Woodhouse Mill also known as Song, Greave or New Mill
Woodhouse Mill was one of the earliest fulling mills in Saddleworth. It is probably the second earliest mill in Friarmere, the earliest being Eagle Mill.
The name Woodhouse applies to the present day part of Delph, west of High Street, including the Swan Inn and Grains Road. The mill was built in 1745-
“by the river Tame, about a quarter of a mile up the valley from the ancient road and ford” i.e. the road through Delph that became the turnpike road from Oldham to Wakefield in 1759.
The reed bed, - centre picture- marks the position of the millpond of Woodhouse Mill. This picture was taken from behind Clifton Holme. Grains Road is in the background.
It is difficult to establish who was responsible for its establishment but from house datestones it would appear that Joseph Greave built the house on Grains Road called Woodhouse in 1740, and also one of the cottages near the mill in 1755. He was also the recorded owner of the mill in 1775.
The house, centre picture, is the one built by Joseph Greave in 1740. It is elevated above Grains Road, and would have overlooked Delph at the time of its construction.
However, Registers record John Wrigley-clothier, 1745, and John Kenworthy-fuller, in 1748, of Woodhouse.
Joseph Greave certainly owned the mill in 1775, when he released his estate at Woodhouse to his nephew Joseph Shaw-, except,
“reserved unto Joseph Greave, the fulling mill and liberty for Joseph Greave to hang pieces of cloth to dry on the hedge and wall on each side of the lane and also to hang them upon the wall of the meadow side in the winter season - 10th October to 25th May.”
Joseph Greave then released the mill; also to his nephew Joseph Shaw in 1778, when it was described as-
“a fulling mill near Delph, called New Mill, together with a dam.”
In 1802 Joseph Shaw the elder, a yeoman of Woodhouse, leased the mill to James Wilde of Dale. He was later described as a clothier, dealer and chapman. However in 1804 the mill appeared to be occupied by William Greenwood, Edward Buckley, and John Lees. But it was James Wilde in 1803 who was granted permission by James Mills, of Wood, who also owned Carrcote Estates-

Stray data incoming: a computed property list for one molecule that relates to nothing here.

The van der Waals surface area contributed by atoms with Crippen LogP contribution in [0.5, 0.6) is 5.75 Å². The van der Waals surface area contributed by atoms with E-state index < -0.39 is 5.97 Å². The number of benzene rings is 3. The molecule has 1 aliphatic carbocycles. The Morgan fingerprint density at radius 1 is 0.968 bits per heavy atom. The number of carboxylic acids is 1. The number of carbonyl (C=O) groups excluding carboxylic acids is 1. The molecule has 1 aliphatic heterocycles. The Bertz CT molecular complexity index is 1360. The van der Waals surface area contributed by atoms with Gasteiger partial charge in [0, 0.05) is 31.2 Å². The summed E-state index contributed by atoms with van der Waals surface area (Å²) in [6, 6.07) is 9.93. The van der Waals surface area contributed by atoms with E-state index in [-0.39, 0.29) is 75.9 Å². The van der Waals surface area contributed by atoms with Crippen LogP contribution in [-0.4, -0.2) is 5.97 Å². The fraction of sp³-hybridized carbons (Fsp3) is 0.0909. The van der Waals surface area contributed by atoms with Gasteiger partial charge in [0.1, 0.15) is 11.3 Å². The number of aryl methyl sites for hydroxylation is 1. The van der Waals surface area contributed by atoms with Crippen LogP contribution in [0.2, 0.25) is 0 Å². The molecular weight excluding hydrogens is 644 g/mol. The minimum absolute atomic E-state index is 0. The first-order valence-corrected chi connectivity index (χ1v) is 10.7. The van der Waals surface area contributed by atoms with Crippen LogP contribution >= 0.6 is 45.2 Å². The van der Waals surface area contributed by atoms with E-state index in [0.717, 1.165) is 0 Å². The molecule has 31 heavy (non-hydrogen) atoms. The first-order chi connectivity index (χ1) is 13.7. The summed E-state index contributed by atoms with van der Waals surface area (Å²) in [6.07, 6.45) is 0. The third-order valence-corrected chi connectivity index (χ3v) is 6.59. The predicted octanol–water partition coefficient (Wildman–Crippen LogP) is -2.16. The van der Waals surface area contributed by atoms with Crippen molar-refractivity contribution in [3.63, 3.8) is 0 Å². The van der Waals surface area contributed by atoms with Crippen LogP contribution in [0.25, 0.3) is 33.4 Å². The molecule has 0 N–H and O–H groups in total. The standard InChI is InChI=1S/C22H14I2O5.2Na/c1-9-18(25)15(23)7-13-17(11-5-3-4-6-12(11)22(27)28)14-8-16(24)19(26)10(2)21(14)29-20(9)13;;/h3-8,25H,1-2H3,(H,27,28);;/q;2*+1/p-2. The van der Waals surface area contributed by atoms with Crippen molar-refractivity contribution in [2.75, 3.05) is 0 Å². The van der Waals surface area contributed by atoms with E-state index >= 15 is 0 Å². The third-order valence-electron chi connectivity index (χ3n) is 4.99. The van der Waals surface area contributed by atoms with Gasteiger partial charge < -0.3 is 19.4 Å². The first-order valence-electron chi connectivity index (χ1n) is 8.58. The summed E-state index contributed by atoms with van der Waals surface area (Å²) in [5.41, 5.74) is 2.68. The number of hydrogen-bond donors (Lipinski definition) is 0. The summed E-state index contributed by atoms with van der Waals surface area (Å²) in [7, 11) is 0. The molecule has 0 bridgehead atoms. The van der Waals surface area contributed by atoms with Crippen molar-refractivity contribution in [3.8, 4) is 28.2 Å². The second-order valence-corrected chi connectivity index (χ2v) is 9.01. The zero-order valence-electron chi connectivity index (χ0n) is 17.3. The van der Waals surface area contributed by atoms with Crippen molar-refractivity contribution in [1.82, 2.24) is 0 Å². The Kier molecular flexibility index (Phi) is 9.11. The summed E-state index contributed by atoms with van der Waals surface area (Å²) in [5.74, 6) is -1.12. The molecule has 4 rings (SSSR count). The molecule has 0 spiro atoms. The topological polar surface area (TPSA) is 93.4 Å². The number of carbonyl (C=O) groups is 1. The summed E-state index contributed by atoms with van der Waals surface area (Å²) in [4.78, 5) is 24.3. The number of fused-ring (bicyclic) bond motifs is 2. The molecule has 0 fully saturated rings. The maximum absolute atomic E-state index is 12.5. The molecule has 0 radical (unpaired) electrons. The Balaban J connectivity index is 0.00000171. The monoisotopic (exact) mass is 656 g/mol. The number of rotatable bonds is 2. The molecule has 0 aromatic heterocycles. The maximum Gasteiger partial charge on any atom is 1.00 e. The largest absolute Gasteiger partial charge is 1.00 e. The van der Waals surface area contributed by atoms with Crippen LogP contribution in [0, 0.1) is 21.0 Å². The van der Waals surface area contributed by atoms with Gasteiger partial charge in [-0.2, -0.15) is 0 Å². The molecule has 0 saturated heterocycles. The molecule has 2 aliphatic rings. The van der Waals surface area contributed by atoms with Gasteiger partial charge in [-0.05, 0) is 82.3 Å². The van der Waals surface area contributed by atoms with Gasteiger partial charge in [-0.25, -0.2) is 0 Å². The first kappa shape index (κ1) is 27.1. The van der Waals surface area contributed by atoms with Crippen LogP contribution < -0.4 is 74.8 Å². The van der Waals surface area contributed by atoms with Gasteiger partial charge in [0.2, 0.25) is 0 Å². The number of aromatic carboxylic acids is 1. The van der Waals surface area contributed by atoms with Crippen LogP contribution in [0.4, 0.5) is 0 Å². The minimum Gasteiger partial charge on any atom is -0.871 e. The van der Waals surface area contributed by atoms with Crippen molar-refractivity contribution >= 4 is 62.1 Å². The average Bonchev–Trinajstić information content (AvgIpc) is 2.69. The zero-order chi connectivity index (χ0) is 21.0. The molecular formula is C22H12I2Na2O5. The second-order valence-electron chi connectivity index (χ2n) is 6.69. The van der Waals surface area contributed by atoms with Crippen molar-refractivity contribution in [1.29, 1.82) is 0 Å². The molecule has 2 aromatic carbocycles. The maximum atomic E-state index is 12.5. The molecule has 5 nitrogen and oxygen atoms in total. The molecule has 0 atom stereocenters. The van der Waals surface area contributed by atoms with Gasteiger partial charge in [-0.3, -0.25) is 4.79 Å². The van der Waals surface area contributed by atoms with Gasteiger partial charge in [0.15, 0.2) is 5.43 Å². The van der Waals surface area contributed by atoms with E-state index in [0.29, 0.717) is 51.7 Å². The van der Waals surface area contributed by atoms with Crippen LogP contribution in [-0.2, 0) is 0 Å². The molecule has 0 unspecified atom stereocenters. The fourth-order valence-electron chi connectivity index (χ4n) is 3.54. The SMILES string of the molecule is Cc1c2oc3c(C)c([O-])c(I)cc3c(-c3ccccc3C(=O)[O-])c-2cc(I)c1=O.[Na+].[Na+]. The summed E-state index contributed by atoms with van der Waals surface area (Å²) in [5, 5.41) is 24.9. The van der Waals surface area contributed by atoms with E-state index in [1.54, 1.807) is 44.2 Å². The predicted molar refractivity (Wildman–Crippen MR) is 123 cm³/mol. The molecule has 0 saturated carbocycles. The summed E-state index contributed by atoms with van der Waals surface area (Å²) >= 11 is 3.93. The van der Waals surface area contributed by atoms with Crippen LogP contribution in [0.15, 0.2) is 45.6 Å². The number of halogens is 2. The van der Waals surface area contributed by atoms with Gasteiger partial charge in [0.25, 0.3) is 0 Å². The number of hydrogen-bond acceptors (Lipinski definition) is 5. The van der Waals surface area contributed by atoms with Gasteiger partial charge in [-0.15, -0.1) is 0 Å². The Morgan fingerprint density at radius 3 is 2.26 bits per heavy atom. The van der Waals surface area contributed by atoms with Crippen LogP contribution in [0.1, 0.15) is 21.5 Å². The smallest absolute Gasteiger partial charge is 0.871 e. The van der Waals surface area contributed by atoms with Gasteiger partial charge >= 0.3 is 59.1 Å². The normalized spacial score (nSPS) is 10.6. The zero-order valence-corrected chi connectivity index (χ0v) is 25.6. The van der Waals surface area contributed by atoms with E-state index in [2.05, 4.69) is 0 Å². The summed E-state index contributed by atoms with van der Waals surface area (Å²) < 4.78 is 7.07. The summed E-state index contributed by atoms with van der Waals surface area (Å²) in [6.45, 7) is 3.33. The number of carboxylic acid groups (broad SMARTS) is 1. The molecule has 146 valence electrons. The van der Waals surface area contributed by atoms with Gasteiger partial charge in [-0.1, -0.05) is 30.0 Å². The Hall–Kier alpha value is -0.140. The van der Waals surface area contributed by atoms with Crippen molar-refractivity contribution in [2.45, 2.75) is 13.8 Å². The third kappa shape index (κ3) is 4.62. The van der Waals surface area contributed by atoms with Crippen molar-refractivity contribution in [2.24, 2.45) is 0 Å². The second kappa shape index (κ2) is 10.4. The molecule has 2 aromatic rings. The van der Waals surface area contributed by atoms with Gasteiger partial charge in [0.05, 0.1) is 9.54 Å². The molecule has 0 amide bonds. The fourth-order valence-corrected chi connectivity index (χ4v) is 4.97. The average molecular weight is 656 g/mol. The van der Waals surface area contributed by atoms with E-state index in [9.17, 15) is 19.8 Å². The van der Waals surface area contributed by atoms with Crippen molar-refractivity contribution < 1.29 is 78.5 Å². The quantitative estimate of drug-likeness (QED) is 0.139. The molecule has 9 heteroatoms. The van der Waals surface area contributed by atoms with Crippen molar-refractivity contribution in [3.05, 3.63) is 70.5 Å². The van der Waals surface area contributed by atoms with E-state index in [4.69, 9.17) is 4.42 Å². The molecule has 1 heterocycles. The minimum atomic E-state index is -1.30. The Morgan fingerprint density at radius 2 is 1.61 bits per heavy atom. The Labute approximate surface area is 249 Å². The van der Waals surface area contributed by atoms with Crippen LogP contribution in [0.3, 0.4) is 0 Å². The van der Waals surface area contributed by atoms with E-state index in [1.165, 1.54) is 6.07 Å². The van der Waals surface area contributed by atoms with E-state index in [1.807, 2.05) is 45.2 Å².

“to make a goit 6ft wide to run from the top to the bottom of the field of James Mills, called Little or Great Holme, which was in the occupation of Abraham Whitehead, and from thence across a field called Lower Butt, to a mill dam called Greave Mill for the purpose of collecting waters into the said mill or dam..
All subsequent deeds referring to Woodhouse Mill mention the rental of £4 payable to the owner of Carrcote Estate for the collection of water from this sough.
By 1807 James Wilde is bankrupt and his estate including the lease of Woodhouse Mill is in the hands of assignees.
The mill continued in the ownership of the Shaw family but following the death of Joseph Shaw in 1804 it is much divided between various family members. E.g. ... son John 7/27ths, daughter Sarah 6/27ths and son Joseph 1 4/27ths.
The actual occupier at this time is uncertain, but by 1815 there is a reference to Edmund Buckley, a cotton spinner, being the owner of the mill.
In 1817 the mill was still described as a fulling mill and leased by William and Thomas Rhodes of Castlehill Cote. They seem to trade as James Rhodes and Sons. They continued here until 1848, but also had interests at Pingle Mill, scribbling and carding there from 1835.
The mill was owned by Joseph Shaw according to the Church Rates Book of 1835, and a rent of over £57…..with dyehouse, warehouse, press shop and mill, making it one of the larger woollen mills in Saddleworth.
The sale of machinery in 1849 is evidence that all processes were carried out here except weaving. Probably scribbling and spinning were introduced during the Rhodes’ occupancy.
By 1852 the mill and dyehouse are owned by Henry Buckley but occupied by Abraham Rhodes.
The O.S. Map of 1891 shows Woodhouse Mill in ruins, following the fire of 1873. The picture below shows the visible damage to the mill. The row of cottages on the village side of the mill was possibly still occupied.
The Poll list of 1863 shows E. Mellor as the occupier, but Jones’ Directory includes James Dyson, ‘a shawl finisher of Song Mill’. Slater mentions him again as a wool carder and spinner in 1869. By 1870 the mill was not rated and fell into disuse. At the time of its destruction by fire in 1873 a flannel manufacturer called Bartholomew Hanley occupied it.